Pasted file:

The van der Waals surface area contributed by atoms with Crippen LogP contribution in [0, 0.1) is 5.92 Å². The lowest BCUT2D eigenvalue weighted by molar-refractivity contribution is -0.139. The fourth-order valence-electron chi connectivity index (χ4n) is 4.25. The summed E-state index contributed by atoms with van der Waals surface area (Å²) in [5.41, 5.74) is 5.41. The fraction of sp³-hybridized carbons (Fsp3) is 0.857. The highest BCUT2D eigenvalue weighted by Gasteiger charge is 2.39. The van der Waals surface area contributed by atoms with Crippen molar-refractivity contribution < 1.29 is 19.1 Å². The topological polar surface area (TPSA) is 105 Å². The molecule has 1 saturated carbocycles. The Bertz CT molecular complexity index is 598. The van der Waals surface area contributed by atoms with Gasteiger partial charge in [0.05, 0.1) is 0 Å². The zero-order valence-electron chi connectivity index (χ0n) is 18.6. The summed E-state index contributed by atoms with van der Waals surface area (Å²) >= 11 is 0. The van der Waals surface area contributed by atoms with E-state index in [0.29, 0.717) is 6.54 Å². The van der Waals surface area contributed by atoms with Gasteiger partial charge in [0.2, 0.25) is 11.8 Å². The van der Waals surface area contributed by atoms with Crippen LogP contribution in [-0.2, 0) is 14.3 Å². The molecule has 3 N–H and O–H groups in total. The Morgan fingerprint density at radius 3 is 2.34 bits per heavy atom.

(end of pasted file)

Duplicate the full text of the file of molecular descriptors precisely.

The van der Waals surface area contributed by atoms with Crippen LogP contribution in [0, 0.1) is 5.92 Å². The lowest BCUT2D eigenvalue weighted by molar-refractivity contribution is -0.139. The fourth-order valence-electron chi connectivity index (χ4n) is 4.25. The summed E-state index contributed by atoms with van der Waals surface area (Å²) in [5.41, 5.74) is 5.41. The fraction of sp³-hybridized carbons (Fsp3) is 0.857. The highest BCUT2D eigenvalue weighted by Gasteiger charge is 2.39. The van der Waals surface area contributed by atoms with Crippen molar-refractivity contribution < 1.29 is 19.1 Å². The topological polar surface area (TPSA) is 105 Å². The molecule has 1 saturated carbocycles. The Bertz CT molecular complexity index is 598. The van der Waals surface area contributed by atoms with Gasteiger partial charge in [0.05, 0.1) is 0 Å². The zero-order valence-electron chi connectivity index (χ0n) is 18.6. The summed E-state index contributed by atoms with van der Waals surface area (Å²) >= 11 is 0. The van der Waals surface area contributed by atoms with E-state index in [0.29, 0.717) is 6.54 Å². The van der Waals surface area contributed by atoms with Gasteiger partial charge in [0.2, 0.25) is 11.8 Å². The van der Waals surface area contributed by atoms with Crippen LogP contribution in [-0.2, 0) is 14.3 Å². The molecule has 3 N–H and O–H groups in total. The Morgan fingerprint density at radius 3 is 2.34 bits per heavy atom.